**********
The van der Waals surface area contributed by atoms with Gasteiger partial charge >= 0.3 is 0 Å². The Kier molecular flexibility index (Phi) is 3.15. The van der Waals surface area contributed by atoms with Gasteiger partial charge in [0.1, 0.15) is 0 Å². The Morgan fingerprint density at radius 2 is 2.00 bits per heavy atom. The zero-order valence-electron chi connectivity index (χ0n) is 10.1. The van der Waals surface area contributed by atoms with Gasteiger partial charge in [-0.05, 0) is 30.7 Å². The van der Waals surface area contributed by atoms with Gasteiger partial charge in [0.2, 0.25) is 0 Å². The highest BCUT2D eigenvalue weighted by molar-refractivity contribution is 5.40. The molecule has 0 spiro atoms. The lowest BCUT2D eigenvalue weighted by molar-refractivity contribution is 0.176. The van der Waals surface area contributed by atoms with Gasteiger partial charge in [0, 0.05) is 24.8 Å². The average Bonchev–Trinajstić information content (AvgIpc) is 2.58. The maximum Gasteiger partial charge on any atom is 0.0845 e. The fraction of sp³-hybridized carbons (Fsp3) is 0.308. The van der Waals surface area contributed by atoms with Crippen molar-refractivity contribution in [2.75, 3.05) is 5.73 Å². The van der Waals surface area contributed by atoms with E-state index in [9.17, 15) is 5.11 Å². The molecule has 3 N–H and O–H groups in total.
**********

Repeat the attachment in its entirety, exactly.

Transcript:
The van der Waals surface area contributed by atoms with Gasteiger partial charge >= 0.3 is 0 Å². The Kier molecular flexibility index (Phi) is 3.15. The van der Waals surface area contributed by atoms with Gasteiger partial charge in [0.1, 0.15) is 0 Å². The Morgan fingerprint density at radius 2 is 2.00 bits per heavy atom. The zero-order valence-electron chi connectivity index (χ0n) is 10.1. The van der Waals surface area contributed by atoms with Gasteiger partial charge in [-0.05, 0) is 30.7 Å². The van der Waals surface area contributed by atoms with Gasteiger partial charge in [0.2, 0.25) is 0 Å². The highest BCUT2D eigenvalue weighted by molar-refractivity contribution is 5.40. The molecule has 0 spiro atoms. The lowest BCUT2D eigenvalue weighted by molar-refractivity contribution is 0.176. The van der Waals surface area contributed by atoms with Gasteiger partial charge in [0, 0.05) is 24.8 Å². The average Bonchev–Trinajstić information content (AvgIpc) is 2.58. The maximum Gasteiger partial charge on any atom is 0.0845 e. The fraction of sp³-hybridized carbons (Fsp3) is 0.308. The van der Waals surface area contributed by atoms with Crippen molar-refractivity contribution in [2.75, 3.05) is 5.73 Å². The van der Waals surface area contributed by atoms with E-state index in [9.17, 15) is 5.11 Å². The molecule has 3 N–H and O–H groups in total.